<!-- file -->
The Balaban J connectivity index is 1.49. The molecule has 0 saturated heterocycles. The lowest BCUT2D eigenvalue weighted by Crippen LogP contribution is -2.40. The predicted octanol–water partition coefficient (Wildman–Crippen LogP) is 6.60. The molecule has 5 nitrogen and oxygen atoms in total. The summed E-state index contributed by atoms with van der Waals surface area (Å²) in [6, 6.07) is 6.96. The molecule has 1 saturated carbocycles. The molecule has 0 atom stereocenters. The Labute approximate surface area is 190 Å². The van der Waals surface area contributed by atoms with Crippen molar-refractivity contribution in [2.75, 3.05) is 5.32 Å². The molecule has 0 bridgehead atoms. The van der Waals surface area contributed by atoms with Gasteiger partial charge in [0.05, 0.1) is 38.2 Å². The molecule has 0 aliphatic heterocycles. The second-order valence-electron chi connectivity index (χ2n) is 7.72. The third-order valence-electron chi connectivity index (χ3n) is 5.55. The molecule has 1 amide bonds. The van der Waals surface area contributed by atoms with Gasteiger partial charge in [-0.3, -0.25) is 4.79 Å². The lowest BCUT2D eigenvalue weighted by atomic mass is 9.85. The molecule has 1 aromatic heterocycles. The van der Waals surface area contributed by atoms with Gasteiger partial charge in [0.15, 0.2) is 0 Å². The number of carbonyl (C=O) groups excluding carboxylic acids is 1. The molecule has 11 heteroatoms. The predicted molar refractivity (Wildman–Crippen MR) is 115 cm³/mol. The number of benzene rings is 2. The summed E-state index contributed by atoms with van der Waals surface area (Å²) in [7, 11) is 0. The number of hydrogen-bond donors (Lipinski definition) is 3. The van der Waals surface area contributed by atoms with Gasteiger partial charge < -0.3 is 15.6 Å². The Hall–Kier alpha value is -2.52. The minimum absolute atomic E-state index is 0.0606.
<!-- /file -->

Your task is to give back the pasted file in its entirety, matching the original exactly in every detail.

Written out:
The Balaban J connectivity index is 1.49. The molecule has 0 saturated heterocycles. The lowest BCUT2D eigenvalue weighted by Crippen LogP contribution is -2.40. The predicted octanol–water partition coefficient (Wildman–Crippen LogP) is 6.60. The molecule has 5 nitrogen and oxygen atoms in total. The summed E-state index contributed by atoms with van der Waals surface area (Å²) in [6, 6.07) is 6.96. The molecule has 1 saturated carbocycles. The molecule has 0 atom stereocenters. The Labute approximate surface area is 190 Å². The van der Waals surface area contributed by atoms with Crippen molar-refractivity contribution in [2.75, 3.05) is 5.32 Å². The molecule has 0 bridgehead atoms. The van der Waals surface area contributed by atoms with Gasteiger partial charge in [0.05, 0.1) is 38.2 Å². The molecule has 0 aliphatic heterocycles. The second-order valence-electron chi connectivity index (χ2n) is 7.72. The third-order valence-electron chi connectivity index (χ3n) is 5.55. The molecule has 1 amide bonds. The van der Waals surface area contributed by atoms with Gasteiger partial charge in [-0.3, -0.25) is 4.79 Å². The lowest BCUT2D eigenvalue weighted by atomic mass is 9.85. The molecule has 1 aromatic heterocycles. The van der Waals surface area contributed by atoms with Gasteiger partial charge in [0.15, 0.2) is 0 Å². The number of carbonyl (C=O) groups excluding carboxylic acids is 1. The molecule has 11 heteroatoms. The predicted molar refractivity (Wildman–Crippen MR) is 115 cm³/mol. The number of benzene rings is 2. The summed E-state index contributed by atoms with van der Waals surface area (Å²) in [7, 11) is 0. The number of hydrogen-bond donors (Lipinski definition) is 3. The van der Waals surface area contributed by atoms with Gasteiger partial charge < -0.3 is 15.6 Å². The Hall–Kier alpha value is -2.52. The minimum absolute atomic E-state index is 0.0606.